Girls of Paper and Fire by Natasha Ngan

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Rating: 3/5 stars


Each year, eight beautiful girls are chosen as Paper Girls to serve the king. It’s the highest honor they could hope for…and the most cruel.

But this year, there’s a ninth girl. And instead of paper, she’s made of fire.

In this lush fantasy, Lei is a member of the Paper caste, the lowest and most oppressed class in Ikhara. She lives in a remote village with her father, where the decade-old trauma of watching her mother snatched by royal guards still haunts her. Now, the guards are back, and this time it’s Lei they’re after–the girl whose golden eyes have piqued the king’s interest.

Over weeks of training in the opulent but stifling palace, Lei and eight other girls learn the skills and charm that befit being a king’s consort. But Lei isn’t content to watch her fate consume her. Instead, she does the unthinkable–she falls in love. Her forbidden romance becomes enmeshed with an explosive plot that threatens the very foundation of Ikhara, and Lei, still the wide-eyed country girl at heart, must decide just how far she’s willing to go for justice and revenge.

CW: animal death, sexual abuse, violence

I’m just gonna say it–Girls of Paper and Fire‘s plot is fairly generic. I mean, how many stories can you name that follow a teenage girl forced into a role she’s untrained for and taken to the royal palace, where she meets the best friend, the mean girl and the love interest. Though she is opposed to the corruption of the ruler she’s now in close quarters with, she’s too scared to actively fight back. However, she’ll probably come into contact with a rebel group while she is inside the palace and eventually learn to fight back against the regime….

Okay, the above paragraph makes it seem like I took this story’s sort of generic plot line as a fault, but I honestly didn’t! Story arcs like these are actually good set-ups for sequels, and aside from the fact that I’ve seen it many times before, there is nothing harmful concerning this plot pattern. There were also a few plays on this plot line–the love interest is a girl named Wren (it’s a sapphic romance!!), the plot takes place in a beautifully diverse world inspired by the author’s Asian roots, and really, at its center, this story is about sexual assault and fighting back against the patriarchy, misogyny and injustice.

As for the characters, they were fine, but not really worth my notice, and I probably won’t think about them say, a month from now. Again, Lei’s character progression is akin to many other YA main characters, but she was still well-developed–she has a good heart completely dedicated to her family, and she begins the book with little agency, but she reclaims it bit by bit as the plot progresses.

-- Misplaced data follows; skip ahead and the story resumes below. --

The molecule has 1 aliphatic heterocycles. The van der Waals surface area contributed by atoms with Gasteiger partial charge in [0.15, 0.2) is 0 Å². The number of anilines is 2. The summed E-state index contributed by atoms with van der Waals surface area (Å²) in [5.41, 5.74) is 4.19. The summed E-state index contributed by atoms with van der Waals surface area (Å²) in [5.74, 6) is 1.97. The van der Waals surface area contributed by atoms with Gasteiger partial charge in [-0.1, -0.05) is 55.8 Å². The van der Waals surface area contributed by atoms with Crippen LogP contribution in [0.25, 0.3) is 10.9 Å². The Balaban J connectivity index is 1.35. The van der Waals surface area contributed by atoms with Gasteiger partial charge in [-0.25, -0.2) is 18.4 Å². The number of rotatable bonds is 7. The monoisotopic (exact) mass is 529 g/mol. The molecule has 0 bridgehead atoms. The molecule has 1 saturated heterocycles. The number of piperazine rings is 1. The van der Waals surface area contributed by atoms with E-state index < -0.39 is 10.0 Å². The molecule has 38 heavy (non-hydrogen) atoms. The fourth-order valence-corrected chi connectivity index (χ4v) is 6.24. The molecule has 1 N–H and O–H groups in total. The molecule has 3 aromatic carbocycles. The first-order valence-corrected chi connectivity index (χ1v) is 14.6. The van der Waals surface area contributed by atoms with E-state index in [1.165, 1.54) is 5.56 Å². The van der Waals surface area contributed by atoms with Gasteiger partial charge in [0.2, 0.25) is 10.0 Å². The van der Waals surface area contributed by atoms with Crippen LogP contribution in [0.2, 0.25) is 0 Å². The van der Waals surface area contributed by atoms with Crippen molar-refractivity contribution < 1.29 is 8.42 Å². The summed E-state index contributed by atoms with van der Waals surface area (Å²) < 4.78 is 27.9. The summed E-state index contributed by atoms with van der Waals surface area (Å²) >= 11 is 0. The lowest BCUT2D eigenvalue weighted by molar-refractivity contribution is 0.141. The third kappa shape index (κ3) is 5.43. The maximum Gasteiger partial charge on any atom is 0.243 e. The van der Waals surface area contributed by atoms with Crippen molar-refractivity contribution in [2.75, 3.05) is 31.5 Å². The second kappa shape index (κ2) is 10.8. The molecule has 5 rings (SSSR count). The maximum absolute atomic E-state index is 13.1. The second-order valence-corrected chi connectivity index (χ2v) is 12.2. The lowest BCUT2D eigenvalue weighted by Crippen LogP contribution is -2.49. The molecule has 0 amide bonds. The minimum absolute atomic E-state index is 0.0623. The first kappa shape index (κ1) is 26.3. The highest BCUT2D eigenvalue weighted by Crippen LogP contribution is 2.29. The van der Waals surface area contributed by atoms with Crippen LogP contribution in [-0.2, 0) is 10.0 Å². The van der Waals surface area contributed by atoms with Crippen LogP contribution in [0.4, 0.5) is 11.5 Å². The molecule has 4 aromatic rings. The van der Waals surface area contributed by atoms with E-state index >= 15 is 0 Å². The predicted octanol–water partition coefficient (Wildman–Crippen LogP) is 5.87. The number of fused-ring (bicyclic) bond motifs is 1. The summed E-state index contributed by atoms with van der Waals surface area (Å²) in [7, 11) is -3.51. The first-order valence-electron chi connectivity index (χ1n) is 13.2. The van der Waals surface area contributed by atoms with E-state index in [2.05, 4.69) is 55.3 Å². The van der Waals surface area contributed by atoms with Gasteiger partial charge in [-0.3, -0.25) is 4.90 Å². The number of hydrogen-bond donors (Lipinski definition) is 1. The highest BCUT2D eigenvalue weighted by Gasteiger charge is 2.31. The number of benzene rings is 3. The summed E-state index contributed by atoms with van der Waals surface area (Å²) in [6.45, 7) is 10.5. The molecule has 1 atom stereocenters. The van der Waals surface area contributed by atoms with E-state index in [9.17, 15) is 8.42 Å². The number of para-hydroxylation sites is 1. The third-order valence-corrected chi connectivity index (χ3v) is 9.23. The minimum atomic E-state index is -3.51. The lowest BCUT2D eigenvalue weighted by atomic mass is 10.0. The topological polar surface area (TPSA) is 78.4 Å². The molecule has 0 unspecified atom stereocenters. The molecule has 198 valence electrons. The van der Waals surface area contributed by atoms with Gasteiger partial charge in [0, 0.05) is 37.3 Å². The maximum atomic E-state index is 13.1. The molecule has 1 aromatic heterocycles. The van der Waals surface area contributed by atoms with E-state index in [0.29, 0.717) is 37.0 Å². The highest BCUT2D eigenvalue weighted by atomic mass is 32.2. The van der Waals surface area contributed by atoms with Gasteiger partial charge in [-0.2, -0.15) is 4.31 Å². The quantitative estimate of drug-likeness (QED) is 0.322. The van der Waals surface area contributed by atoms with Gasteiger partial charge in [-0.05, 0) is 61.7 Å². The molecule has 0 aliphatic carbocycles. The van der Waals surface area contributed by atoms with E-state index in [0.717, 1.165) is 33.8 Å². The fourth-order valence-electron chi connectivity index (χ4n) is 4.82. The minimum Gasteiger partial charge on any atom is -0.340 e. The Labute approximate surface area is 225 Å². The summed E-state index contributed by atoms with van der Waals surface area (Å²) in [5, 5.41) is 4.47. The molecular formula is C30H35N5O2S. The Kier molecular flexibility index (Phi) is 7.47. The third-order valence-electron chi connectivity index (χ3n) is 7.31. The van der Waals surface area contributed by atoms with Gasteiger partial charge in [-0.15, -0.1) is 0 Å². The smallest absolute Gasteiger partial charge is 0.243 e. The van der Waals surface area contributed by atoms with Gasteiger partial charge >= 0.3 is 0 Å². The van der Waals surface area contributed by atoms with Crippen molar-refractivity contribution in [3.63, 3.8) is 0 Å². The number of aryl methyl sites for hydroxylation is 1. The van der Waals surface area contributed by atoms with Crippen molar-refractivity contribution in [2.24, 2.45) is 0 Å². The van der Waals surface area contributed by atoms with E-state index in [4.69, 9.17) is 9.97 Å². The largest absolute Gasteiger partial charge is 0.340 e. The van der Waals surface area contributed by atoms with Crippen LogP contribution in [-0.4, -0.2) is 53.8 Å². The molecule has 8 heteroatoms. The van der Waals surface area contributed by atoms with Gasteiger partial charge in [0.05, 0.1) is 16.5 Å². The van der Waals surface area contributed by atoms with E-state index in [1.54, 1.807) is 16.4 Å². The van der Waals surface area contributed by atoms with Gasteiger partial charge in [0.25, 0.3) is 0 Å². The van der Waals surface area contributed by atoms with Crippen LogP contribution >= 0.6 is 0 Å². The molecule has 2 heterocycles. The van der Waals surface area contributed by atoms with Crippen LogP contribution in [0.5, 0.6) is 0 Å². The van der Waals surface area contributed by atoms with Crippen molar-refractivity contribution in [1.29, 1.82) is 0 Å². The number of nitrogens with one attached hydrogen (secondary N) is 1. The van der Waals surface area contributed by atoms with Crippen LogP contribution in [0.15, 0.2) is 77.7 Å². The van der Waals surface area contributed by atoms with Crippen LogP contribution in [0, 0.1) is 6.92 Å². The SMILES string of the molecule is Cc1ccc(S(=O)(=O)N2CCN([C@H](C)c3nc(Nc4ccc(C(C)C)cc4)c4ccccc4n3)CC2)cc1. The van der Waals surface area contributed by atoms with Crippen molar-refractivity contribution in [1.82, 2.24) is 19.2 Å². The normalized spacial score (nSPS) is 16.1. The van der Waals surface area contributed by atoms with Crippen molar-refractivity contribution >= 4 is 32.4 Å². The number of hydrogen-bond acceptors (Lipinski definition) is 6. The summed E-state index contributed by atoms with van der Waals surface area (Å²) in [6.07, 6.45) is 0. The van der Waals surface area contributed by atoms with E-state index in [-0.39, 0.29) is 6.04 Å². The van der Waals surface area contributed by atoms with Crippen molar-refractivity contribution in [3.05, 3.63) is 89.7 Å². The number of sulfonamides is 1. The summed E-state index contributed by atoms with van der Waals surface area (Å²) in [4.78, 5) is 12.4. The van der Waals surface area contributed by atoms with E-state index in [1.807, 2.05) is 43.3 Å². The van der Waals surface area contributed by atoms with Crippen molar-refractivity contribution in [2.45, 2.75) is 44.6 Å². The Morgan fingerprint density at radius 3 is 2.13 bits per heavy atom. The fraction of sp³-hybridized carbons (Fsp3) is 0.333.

I’m sad to say that I don’t have much to say about Wren, but she was an extremely healthy love interest for Lei, and that reveal about her identity made her such a bad-ass!

I loved the relationships that the Paper Girls have with each other. Instead of trying to tear each other down for the king’s affection, they were each supportive of the other, their solidarity obvious in every interaction. Additionally, one girl falls in love with the king, a truly vile rapist and tyrant, yet she is never looked down upon. Instead, her feelings are handled with care, and the author uses this to show how abusers can hide behind a mask of charisma.

As for the world and world building in Girls of Paper and Fire, I would like to reiterate my approval of the fact that this is a diverse Asian-inspired fantasy. None of the characters are white, and the customs and festivals in this book are inspired by actual Asian ones. However, I just don’t think this book gave me a true grasp of the world of Ikhara. I could not tell you even the slightest bit about where all of these places are located. Throughout the book, names of locations are repeatedly dropped with some characteristics tied to them, but this all flew way over my head. I sadly imagine this world to be a blob with some uhh.. mountains somewhere, and then there’s a desert over there, and I think Lei’s village is called Xienzo….. and that’s literally all I can tell you about the world–I’m not kidding.

Overall, Girls of Paper and Fire does have a plot that calls to mind a ton of other YA novelsthink Shatter Me or An Ember in the Ashes. But if you liked these novels, there’s a high chance you’ll like this too! However, Girls of Paper and Fire definitely adds something new to the table in terms of discussions on rape culture. It also features a sapphic romance, which completely subverts the trope of a girl being taken to the palace and falling in love with the prince/king, who’s typically an asshole. The author also talked about her inspirations for Ikhara in her beautiful author’s note: